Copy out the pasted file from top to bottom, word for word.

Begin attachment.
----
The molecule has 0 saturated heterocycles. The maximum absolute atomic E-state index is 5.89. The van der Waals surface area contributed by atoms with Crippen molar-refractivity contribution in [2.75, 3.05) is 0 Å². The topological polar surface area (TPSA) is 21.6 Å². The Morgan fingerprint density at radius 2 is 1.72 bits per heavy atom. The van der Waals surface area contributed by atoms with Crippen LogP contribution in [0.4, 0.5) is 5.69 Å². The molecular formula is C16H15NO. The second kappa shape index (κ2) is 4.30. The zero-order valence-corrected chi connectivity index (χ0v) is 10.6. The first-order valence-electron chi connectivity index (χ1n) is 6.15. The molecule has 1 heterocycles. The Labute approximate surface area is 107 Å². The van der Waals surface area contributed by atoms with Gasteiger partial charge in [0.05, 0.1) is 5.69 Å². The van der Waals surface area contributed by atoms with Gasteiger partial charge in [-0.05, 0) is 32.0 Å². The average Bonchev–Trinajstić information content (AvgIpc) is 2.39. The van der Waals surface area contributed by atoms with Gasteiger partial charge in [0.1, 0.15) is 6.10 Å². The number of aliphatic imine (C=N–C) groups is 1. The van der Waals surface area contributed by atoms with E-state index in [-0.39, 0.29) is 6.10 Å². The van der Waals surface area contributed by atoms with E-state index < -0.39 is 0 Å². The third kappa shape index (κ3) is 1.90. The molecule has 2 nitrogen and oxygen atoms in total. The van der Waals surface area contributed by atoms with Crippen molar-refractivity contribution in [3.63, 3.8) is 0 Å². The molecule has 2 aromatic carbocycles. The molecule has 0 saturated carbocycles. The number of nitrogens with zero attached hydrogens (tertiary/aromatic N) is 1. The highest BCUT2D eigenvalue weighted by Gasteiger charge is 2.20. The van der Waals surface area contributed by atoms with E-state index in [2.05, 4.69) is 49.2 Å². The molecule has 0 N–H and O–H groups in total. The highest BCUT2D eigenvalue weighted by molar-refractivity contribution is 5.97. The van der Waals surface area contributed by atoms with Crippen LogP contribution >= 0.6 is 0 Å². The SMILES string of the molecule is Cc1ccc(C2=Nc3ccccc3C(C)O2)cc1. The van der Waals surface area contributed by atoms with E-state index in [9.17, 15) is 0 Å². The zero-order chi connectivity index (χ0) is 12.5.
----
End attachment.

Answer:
The molecule has 0 saturated heterocycles. The maximum absolute atomic E-state index is 5.89. The van der Waals surface area contributed by atoms with Crippen molar-refractivity contribution in [2.75, 3.05) is 0 Å². The topological polar surface area (TPSA) is 21.6 Å². The Morgan fingerprint density at radius 2 is 1.72 bits per heavy atom. The van der Waals surface area contributed by atoms with Crippen LogP contribution in [0.4, 0.5) is 5.69 Å². The molecular formula is C16H15NO. The second kappa shape index (κ2) is 4.30. The zero-order valence-corrected chi connectivity index (χ0v) is 10.6. The first-order valence-electron chi connectivity index (χ1n) is 6.15. The molecule has 1 heterocycles. The Labute approximate surface area is 107 Å². The van der Waals surface area contributed by atoms with Gasteiger partial charge in [0.05, 0.1) is 5.69 Å². The van der Waals surface area contributed by atoms with Gasteiger partial charge in [-0.05, 0) is 32.0 Å². The average Bonchev–Trinajstić information content (AvgIpc) is 2.39. The van der Waals surface area contributed by atoms with Gasteiger partial charge in [0.1, 0.15) is 6.10 Å². The number of aliphatic imine (C=N–C) groups is 1. The van der Waals surface area contributed by atoms with E-state index in [-0.39, 0.29) is 6.10 Å². The van der Waals surface area contributed by atoms with E-state index < -0.39 is 0 Å². The third kappa shape index (κ3) is 1.90. The molecule has 2 nitrogen and oxygen atoms in total. The van der Waals surface area contributed by atoms with Crippen molar-refractivity contribution in [3.63, 3.8) is 0 Å². The molecule has 2 aromatic carbocycles. The molecule has 0 saturated carbocycles. The number of nitrogens with zero attached hydrogens (tertiary/aromatic N) is 1. The highest BCUT2D eigenvalue weighted by Gasteiger charge is 2.20. The van der Waals surface area contributed by atoms with E-state index in [2.05, 4.69) is 49.2 Å². The molecule has 0 N–H and O–H groups in total. The highest BCUT2D eigenvalue weighted by molar-refractivity contribution is 5.97. The van der Waals surface area contributed by atoms with Crippen LogP contribution >= 0.6 is 0 Å². The SMILES string of the molecule is Cc1ccc(C2=Nc3ccccc3C(C)O2)cc1. The van der Waals surface area contributed by atoms with E-state index in [9.17, 15) is 0 Å². The zero-order chi connectivity index (χ0) is 12.5.